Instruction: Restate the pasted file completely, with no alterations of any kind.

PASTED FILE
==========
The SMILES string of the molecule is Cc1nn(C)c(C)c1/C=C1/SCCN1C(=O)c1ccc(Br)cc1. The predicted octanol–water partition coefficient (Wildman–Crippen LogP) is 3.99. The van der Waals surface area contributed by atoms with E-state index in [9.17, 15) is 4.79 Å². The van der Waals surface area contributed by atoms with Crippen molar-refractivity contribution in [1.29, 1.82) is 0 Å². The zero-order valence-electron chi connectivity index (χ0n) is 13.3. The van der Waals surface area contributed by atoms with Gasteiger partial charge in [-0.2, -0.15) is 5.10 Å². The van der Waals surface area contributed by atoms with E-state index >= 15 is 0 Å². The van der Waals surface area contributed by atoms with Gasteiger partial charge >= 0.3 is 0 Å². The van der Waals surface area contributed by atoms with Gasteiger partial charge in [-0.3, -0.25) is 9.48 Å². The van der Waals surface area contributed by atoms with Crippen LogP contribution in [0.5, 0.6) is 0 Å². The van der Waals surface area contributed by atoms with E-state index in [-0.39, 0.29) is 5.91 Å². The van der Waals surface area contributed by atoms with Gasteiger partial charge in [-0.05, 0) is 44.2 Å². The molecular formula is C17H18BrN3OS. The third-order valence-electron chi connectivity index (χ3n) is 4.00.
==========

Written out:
The SMILES string of the molecule is Cc1nn(C)c(C)c1/C=C1/SCCN1C(=O)c1ccc(Br)cc1. The predicted octanol–water partition coefficient (Wildman–Crippen LogP) is 3.99. The van der Waals surface area contributed by atoms with E-state index in [9.17, 15) is 4.79 Å². The van der Waals surface area contributed by atoms with Crippen molar-refractivity contribution in [1.29, 1.82) is 0 Å². The zero-order valence-electron chi connectivity index (χ0n) is 13.3. The van der Waals surface area contributed by atoms with Gasteiger partial charge in [-0.2, -0.15) is 5.10 Å². The van der Waals surface area contributed by atoms with E-state index >= 15 is 0 Å². The van der Waals surface area contributed by atoms with Gasteiger partial charge >= 0.3 is 0 Å². The van der Waals surface area contributed by atoms with Gasteiger partial charge in [-0.3, -0.25) is 9.48 Å². The van der Waals surface area contributed by atoms with Crippen LogP contribution in [0.5, 0.6) is 0 Å². The van der Waals surface area contributed by atoms with E-state index in [-0.39, 0.29) is 5.91 Å². The van der Waals surface area contributed by atoms with Gasteiger partial charge in [-0.05, 0) is 44.2 Å². The molecular formula is C17H18BrN3OS. The third-order valence-electron chi connectivity index (χ3n) is 4.00.